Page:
The Crystal Sea

“And before the throne there was a sea of glass like unto crystal: and in the midst of the throne, and round about the throne, were four beasts full of eyes before and behind.  And when those beasts give glory and honor and thanks to him that sat on the throne, who liveth for ever and ever, The four and twenty elders fall down before him that sat on the throne, and worship him that liveth for ever and ever, and cast their crowns before the throne, saying, Thou art worthy, O Lord, to receive glory and honor and power: for Thou hast created all things, and for Thy pleasure they are and were created.” ~ Revelation 4:6, 9-11

The book of Revelation includes many descriptions of heaven and the new heavens and earth.  One such description is found in the above passage.  The image of “a sea of glass like unto crystal” is a beautiful one, and we do well to consider it alongside the words of the hymn which so effectively versifies the passage, By the Sea of Crystal, by William Kuipers.

The first verse of this hymn emphasizes the truths of the size and diversity of the body of Christ: “By the sea of crystal saints in glory stand, myriads in number, drawn from every land, robed in white apparel, washed in Jesus’ blood, They now reign in heaven with the Lamb of God.”  The Bible speaks of the appearance of the body of Christ on multiple occasions, and it is a one of my personal favorite truths from Scripture.  On the one hand, it is characterized as being absolutely immense.  When Christ returns, we will be able to see the body of Christ in all its glory, and we will likely be stunned by its sheer size; the hymn’s word “myriads” will likely not even be able to do it justice.  God will prove Himself faithful to His promise to Abraham in Genesis 22:17 to make his seed “as the stars of the heaven, and as the sand which is upon the sea shore.”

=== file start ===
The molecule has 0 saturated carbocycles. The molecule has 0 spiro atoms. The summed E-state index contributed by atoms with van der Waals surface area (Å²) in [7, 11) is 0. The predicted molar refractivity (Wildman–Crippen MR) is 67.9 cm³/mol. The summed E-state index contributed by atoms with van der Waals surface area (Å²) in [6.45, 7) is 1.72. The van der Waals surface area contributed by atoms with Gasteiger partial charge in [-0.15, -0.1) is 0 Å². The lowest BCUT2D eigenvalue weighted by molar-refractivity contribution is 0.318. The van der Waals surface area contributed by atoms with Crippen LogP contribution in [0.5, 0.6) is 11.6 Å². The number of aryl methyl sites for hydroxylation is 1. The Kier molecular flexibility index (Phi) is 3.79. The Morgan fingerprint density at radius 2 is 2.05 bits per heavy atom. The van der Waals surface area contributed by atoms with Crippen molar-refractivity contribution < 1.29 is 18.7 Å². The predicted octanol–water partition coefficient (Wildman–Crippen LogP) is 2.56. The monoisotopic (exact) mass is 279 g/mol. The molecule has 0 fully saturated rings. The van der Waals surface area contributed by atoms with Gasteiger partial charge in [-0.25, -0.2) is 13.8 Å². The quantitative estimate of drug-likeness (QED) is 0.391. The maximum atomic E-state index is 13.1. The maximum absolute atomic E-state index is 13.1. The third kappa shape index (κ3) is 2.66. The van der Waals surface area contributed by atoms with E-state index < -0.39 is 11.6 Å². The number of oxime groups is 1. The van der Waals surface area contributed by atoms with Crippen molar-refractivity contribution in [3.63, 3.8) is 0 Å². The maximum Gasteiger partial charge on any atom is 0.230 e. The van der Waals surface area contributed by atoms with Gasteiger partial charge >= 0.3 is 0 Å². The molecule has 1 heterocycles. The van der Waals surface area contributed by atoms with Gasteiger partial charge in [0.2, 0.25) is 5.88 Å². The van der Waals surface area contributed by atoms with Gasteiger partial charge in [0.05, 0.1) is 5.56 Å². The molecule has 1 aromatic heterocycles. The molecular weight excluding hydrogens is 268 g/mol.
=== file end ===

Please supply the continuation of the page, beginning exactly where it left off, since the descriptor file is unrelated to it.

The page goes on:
Additionally, the body will be incredibly diverse.  This too is found in Scripture; in Revelation 5:9, we read, “…for Thou wast slain, and hast redeemed us to God by Thy blood out of every kindred, and tongue, and people, and nation.”  That God calls His people out of every corner of the earth and out of all races and peoples stands in stark contrast to what we would do.  If we are honest with ourselves, the body of Christ would look much different if we were to pick its members than how it does in actuality.  This is because, while man looks only on outward appearance, God judges the heart (I Samuel 16:7).  God, who makes the true decisions on the body’s members, “is no respecter of persons” (Acts 10:34).  God elected the body in eternity entirely apart from any merit of theirs.  That body will one day stand together, united by our status of justified, “robed in white apparel, washed in Jesus’ blood.”  What a knowledge!

The final verse of the hymn is also quite striking.  It begins by attributing all glory to God alone: “Unto God Almighty, sitting on the throne, And the Lamb, victorious, be the praise alone.”  As did the 24 elders of Revelation 4, we will bow down at the feet of God’s throne, confessing that He is worthy “to receive glory, and honor, and power.”  The song concludes with an amazingly powerful rhetorical question.  We sing, “God has wrought salvation, He did wondrous things, Who shall not extol Thee, Holy King of Kings?”  No person worldwide will be able to stand before the presence of the Lord in defiance; everyone will be forced to extol Him.  Indeed, it will not simply be the 24 elders or the elect people of God who will bow before Him.  We read in Romans 14:11, “As I live, saith the Lord, every knee shall bow to me, and every tongue shall confess to God.”  While it is impossible for us to fully comprehend this idea, it is still incredible to attempt to picture the scene, and doing so is enough to bring tears to the eyes of the child of God.  We are again led to ask, “Who shall not extol Thee, Holy King of Kings?”

Matt Koerner

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